Tell us a little bit about your career.
After graduating from law school, I started my career at the City of Philadelphia's corporation counsel’s office. I became assistant to the Chief of the Litigation Department and got involved in many exciting and interesting cases. Desiring a more specialized form of litigation, I left the City of Philadelphia and became an attorney for the Enforcement Division for the Commodity Futures, Trading Commission—the federal agency which regulates the commodity futures and commodity options markets. Ultimately landing in Chicago, I was involved in prosecuting persons and firms accused of violating the Commodity Exchange Act. I remained there for several years.
After leaving the federal government, I opened a small boutique firm with one other attorney, concentrating the firm in securities, commodities, real estate, tax, general corporate and discrimination-based matters—both transactional and litigation. My basic practice areas have continued to the present, and I remain in the active practice of law.
Is it what you had planned when you started law school?
I have always had an interest in the practice areas that I have concentrated my practice on.
What has been the highlight of your career?
I believe that an attorney should get involved in pro bono areas and provide legal assistance to those who are unable to pay. In that regard, I was on the Board of the Aids Legal Council of Chicago. In the early 90s, I
I have also been active in several ABA publications for more than fifteen years, including GP Solo Magazine, GP Solo Law Trends, and GP Solo E-Newsletter; currently, I am the 2018-2019 Chair of the Voice of Experience Editorial Board.
I was also a member of the ABA House of Delegates for 5 years, a member of GP Solo’s Council for 5 years, and an incoming member of the Senior Lawyers Division's Council. Also, I was Chair of the National Lesbian and Gay Bar Association for two years and the first Chair of the Illinois State Bar Association’s (ISBA) Sexual Orientation and Gender Identity Committee. I have also served on numerous other ABA and ISBA committees.
If you could go back to the beginning of your legal career, would you have done anything differently?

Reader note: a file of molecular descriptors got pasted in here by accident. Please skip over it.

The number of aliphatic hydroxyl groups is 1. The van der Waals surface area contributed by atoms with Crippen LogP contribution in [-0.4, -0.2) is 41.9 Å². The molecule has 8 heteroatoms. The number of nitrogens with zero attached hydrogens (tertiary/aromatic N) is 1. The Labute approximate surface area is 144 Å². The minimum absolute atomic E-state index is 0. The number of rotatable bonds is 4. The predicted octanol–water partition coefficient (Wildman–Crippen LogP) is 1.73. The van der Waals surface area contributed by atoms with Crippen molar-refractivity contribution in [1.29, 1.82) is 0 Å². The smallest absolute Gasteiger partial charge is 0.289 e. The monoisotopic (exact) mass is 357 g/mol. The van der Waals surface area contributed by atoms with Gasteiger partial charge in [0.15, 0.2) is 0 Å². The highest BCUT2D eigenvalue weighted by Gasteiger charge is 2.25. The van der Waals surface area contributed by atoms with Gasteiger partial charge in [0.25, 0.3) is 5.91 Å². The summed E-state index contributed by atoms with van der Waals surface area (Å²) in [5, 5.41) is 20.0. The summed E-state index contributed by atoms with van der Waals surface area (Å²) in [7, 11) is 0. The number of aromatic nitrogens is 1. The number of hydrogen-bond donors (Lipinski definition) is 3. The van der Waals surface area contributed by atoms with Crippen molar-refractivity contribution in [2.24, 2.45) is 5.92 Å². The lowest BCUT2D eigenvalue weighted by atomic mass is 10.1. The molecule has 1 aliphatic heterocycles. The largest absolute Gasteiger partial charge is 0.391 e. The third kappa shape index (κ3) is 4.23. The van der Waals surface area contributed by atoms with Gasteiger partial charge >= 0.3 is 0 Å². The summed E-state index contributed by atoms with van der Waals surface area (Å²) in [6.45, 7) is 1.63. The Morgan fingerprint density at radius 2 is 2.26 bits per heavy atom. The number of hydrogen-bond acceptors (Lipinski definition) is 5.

I have always had an interest in the political process. If I had to do it all over again, I would explore other opportunities for attorneys as part of the political process to determine my interests.
What advice would you give to someone considering law school today?
As someone who has mentored many, many persons considering going to law school, I always try to do a reality check of him or her to determine their interest in this profession. The daily “grind” can be difficult, but the rewards are truly wonderful.
What were the biggest changes you saw in the legal profession over the course of your career?
In my opinion, civility by attorneys toward other attorneys is at an all-time low. There is no question that an attorney should be an effective advocate for their client. To me, part of being an “effective advocate” includes being courteous to opposing counsel. A case can often be settled on more favorable terms to your client when you work with opposing counsel rather than when hostility exists at every turn. So, before saying "NO" to a request for additional time to file a response to a Motion, determine where your client is harmed or prejudiced by agreeing to the extension. Also, your request down the road to an extension will be more easily agreed to.
When did you first become a member of the ABA and why did you decide to join?
I did not get involved with any bar association until after my kids were in high school. I decided to join when I determined that I should give back to the profession some of the tools it had provided to me.